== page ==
Center for Immigration Studies, December 19, 2014
President Obama recently announced plans to give legal status and work permits to millions of illegal immigrants. The U.S. continues to admit over one million permanent legal immigrants a year, and many members of Congress and the president continue to support efforts to increase immigration further.
Yet data publicly available on the Bureau of Labor Statistics (BLS) website shows that as of last month, there are still 1.5 million fewer native-born Americans working than in November 2007, and the number of natives not in the labor force (neither working nor looking for work) continues to increase. In contrast, two million more immigrants (legal and illegal) are working.
“It is truly remarkable that since the 2007 recession, what net employment gains there have been went entirely to immigrants, while the number of native-born Americans working remains well below 2007 levels,” said Steven Camarota, Center for Immigration Studies Director of Research and author of a CIS report presenting the BLS data. “This raises the question of whether it makes sense to continue to admit so many legal immigrants as well as to allow most illegal immigrants to stay.”
The CIS report is here.
All the data for the report can be retrieved by anyone with an internet connection, from Table A-7 at the Bureau of Labor Statistics web site: http://www.bls.gov/webapps/
• The BLS reports that 23.1 million adult (16-plus) immigrants (legal and illegal) were working in November 2007 and 25.1 million were working in November of this year–a two million increase. For natives, 124.01 million were working in November 2007 compared to 122.56 million in November 2014–a 1.46 million decrease.
• Thus BLS data indicates that what employment growth there has been since 2007 has all gone to immigrants, even though natives accounted for 69 percent of the growth in the +16 population.
• The number of immigrants working returned to pre-recession levels by the middle of 2012, and has continued to climb. But the number of natives working remains almost 1.5 million below the November 2007 level.
• However, even as job growth has increased in the last two years (November 2012 to November 2014), 45 percent of employment growth has still gone to immigrants, though they comprise only 17 percent of the labor force.
• The number of natives officially unemployed (looking for work in the prior four weeks) has declined in recent years. But the number of natives not in the labor force (neither working nor looking for work) continues to grow.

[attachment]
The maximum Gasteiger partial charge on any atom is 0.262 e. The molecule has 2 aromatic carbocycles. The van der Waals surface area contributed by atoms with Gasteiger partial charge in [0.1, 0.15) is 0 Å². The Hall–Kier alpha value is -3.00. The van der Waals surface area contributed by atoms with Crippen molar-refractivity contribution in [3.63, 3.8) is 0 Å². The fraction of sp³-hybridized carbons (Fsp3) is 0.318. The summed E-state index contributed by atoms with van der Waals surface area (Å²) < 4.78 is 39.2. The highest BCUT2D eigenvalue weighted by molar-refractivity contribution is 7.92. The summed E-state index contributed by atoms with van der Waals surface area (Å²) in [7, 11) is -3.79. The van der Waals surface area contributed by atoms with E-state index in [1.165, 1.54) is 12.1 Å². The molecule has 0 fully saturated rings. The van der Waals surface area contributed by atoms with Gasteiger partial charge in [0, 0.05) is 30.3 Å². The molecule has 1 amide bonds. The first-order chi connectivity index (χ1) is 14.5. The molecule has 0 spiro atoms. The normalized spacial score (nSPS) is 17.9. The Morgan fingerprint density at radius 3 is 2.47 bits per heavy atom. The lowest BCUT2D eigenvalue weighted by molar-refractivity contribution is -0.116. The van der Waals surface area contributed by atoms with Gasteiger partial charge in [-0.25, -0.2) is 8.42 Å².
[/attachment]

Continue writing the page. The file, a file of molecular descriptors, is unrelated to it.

• The number of adult natives 16-plus not in the labor force actually increased by 693,000 over the last year, November 2013 to November of 2014.
• Compared to November 2007, the number of adult natives not in the labor force is 11.1 million larger in November of this year.
• In total, there were 79.1 million adult natives and 13.5 million adult immigrants not in the labor force in November 2014. There were an additional 8.6 million immigrant and native adults officially unemployed.
• The percentage of adult natives in the labor force (the participation rate) did not improve at all in the last year.
• All of the information in BLS Table A-7 indicates there is no labor shortage in the United States, even as many members of Congress and the president continue to support efforts to increase the level of immigration, such as Senate bill S.744 that passed in the Senate last year. This bill would have roughly doubled the number of immigrants allowed into the country from one million annually to two million.
• It will take many years of sustained job growth just to absorb the enormous number of people, primarily native-born, who are currently not working and return the country to the labor force participation rate of 2007. If we continue to allow in new immigration at the current pace or choose to increase the immigration level, it will be even more difficult for the native-born to make back the ground lost in the labor market.